Barbara Walters was the pioneer that opened up doors for so many newswomen who came after her. One would think that it had to have been because she was a natural, possessing great charisma and beauty. However, if we look more closely, we would see that she rose steadily by engaging a number of roles. Before becoming the Barbara Walters, the preeminent interviewer of the famous and the infamous, she was a segment writer and producer; an editor; she did publicity and wrote press releases; she did research; and she was a weather girl. She started at the bottom and diligently rose to the top. It was her hard work and attentiveness that grabbed the attention of so many who wanted to be interviewed by her.
In her book, “How to Talk with Practically Anybody about Practically Anything,” she provides stories which allow us to catch a glimpse of how highly detailed she was in her approach. She studied her interviewees extensively to understand their interests, so that she could reach the person, and not just responses to questions. She had a probing interview style, possessing an unusual ability to ask questions which the public wanted answers to, yet, she was able to inquire without making anyone feel alienated or threatened. It is noted that she had the ability to land the “first interview” with so many because her kindness matched her candor. She was diligent in showing appreciation while being thorough in her exploration.
It has been suggested that Barbara’s display of empathy stems from growing up with responsibility for her sister. She credits her sister Jacqueline (who was developmentally disabled), for teaching her compassion and understanding. Barbara Walters was masterful in drawing out personal emotion and displaying them herself. Her disarming nature caused even fierce, hard edged leaders to let their guards down. She was able to show compassion, and those being interviewed reciprocated. She knew how to win people over. Whether it was an elite Hollywood celebrity, a hated dictator, a CEO, an athlete, or pop music icon, she had the ability to penetrate the hardest exteriors to get to the heart of a person.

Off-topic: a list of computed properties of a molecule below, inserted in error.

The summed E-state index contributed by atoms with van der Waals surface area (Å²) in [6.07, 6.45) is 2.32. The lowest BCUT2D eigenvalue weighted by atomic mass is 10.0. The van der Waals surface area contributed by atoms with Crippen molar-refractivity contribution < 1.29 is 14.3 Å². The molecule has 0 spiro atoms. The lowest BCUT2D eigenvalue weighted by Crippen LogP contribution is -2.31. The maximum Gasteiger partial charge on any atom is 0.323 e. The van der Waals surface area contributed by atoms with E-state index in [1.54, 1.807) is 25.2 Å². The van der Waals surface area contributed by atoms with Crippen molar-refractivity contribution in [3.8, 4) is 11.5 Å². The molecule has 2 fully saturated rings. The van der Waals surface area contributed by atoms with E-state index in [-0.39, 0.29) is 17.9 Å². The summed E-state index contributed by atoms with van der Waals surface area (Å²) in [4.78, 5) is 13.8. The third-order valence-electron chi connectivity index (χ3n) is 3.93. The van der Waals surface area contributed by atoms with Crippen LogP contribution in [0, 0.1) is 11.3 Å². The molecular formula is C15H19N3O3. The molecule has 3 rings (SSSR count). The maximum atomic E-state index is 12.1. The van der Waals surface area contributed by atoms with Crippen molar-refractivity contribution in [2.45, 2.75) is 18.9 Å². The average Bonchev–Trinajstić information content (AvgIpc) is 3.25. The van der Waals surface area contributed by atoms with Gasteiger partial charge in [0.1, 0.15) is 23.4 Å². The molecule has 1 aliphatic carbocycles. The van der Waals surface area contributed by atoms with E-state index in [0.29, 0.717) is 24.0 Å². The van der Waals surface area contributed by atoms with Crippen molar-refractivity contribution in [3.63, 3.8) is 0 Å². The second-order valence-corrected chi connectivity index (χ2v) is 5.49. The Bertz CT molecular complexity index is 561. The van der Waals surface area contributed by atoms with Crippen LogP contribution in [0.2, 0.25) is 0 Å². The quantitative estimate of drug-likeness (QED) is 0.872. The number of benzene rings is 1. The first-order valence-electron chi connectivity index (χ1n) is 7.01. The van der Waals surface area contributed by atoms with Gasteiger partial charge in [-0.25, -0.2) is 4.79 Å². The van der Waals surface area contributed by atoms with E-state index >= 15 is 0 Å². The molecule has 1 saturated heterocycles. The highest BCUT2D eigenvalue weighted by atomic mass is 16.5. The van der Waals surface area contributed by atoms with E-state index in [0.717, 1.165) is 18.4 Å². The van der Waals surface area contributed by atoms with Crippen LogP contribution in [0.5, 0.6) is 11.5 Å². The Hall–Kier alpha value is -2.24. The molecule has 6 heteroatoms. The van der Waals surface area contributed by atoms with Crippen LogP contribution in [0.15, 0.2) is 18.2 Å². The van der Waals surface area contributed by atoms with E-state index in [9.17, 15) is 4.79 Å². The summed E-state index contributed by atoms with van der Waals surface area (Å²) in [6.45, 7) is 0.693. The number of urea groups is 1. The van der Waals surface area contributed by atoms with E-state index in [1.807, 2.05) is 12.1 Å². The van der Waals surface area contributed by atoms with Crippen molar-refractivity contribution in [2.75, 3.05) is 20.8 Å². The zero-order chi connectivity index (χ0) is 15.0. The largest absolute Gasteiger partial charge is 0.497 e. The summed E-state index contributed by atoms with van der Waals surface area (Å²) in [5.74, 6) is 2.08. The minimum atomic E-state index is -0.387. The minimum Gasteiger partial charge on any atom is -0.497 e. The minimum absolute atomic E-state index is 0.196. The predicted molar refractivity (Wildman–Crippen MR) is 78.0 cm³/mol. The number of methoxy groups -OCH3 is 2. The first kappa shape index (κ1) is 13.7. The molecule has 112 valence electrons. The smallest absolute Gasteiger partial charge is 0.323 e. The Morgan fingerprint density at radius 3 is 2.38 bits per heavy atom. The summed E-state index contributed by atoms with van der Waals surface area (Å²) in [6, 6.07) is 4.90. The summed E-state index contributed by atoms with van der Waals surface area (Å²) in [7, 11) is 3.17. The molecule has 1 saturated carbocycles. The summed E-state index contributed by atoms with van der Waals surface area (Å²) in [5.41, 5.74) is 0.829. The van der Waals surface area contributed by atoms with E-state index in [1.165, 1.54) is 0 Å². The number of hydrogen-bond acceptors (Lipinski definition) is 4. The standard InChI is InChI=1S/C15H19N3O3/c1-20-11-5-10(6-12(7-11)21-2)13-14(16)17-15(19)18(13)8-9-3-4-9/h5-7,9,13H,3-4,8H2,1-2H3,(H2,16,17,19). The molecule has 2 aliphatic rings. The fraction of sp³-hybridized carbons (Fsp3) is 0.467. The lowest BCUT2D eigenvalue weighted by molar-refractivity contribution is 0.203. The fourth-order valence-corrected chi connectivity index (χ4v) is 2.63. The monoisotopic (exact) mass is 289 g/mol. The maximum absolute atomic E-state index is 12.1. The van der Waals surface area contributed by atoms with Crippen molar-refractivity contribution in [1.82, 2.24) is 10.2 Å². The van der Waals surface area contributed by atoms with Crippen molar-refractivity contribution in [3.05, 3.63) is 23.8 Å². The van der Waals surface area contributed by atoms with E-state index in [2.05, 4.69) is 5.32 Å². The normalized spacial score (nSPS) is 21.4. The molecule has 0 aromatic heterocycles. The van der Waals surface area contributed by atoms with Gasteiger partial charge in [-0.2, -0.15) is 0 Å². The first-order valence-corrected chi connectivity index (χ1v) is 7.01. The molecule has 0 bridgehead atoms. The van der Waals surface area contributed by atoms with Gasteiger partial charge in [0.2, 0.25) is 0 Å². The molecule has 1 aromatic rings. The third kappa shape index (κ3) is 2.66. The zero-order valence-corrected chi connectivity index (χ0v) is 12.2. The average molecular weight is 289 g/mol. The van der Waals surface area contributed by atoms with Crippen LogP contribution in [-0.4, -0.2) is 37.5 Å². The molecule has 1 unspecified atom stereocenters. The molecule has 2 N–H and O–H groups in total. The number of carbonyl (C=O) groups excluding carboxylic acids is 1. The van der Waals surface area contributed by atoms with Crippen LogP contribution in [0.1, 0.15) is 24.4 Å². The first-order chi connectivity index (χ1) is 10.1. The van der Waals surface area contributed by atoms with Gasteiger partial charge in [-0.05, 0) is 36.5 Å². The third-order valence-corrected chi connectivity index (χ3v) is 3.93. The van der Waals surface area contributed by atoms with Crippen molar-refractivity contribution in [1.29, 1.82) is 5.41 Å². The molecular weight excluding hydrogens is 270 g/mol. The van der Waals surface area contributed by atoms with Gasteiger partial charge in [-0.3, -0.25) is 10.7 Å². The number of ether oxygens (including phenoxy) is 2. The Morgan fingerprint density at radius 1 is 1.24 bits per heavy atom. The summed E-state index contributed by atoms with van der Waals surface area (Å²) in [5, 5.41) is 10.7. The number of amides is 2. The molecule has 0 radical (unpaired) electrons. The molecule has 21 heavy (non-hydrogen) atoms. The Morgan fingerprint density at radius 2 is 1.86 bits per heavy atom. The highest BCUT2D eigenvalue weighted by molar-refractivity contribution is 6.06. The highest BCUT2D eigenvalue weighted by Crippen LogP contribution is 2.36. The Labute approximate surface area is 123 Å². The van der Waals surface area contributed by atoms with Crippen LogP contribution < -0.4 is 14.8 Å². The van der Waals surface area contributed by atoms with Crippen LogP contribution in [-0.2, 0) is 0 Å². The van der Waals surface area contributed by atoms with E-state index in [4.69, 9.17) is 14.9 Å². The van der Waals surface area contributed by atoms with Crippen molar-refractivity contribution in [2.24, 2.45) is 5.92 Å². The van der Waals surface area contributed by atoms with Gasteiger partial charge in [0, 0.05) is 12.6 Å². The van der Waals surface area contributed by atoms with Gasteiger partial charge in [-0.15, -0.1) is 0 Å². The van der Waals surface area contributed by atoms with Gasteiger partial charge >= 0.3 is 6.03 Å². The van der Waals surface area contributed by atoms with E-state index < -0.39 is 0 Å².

Through her talk show, the View, women of “different generations, backgrounds, and views” have a forum to be heard. Although she interviewed some of the most famous people on the planet, she was most inspired by her interview of a deaf-blind man (Robert Smithdas) who devoted his entire life to improving the lives of others. She has told the stories of the world’s most beloved and those who the world has demonized. Her efforts to continually give voice to others, no matter who they are, and her excellence in journalism has resulted in the granting of honorary doctorates from several universities around the world. For Barbara, her local community is a global one, and she has certainly made a difference in it as a true citizen of the world.
She worked for ABC, NBC, and CBS. She has been awarded with the highest television ratings for countless interviews and shows she has hosted. She is recognized and respected as a true statesman of her industry. Barbara Walters is said to have interviewed more statesmen and stars than any other journalist in history. She has interviewed every American President and First Lady since Richard Nixon, she has interviewed world figures such as Russian President Boris Yeltsin, China’s Premier Jiang Zemin, Great Britain’s former Prime Minister Margaret Thatcher, Libya’s Moammar Qadaffi and Iraq’s President Sadaam Hussein. She has won Emmy Awards, praise and recognition from all her peers, and the acclaim of many halls of fame. Barbara Walters has been a Contributing Leader to so many, and she is well deserving of her accolades, for they are the fruit of hard work, determination, character, and concern for others.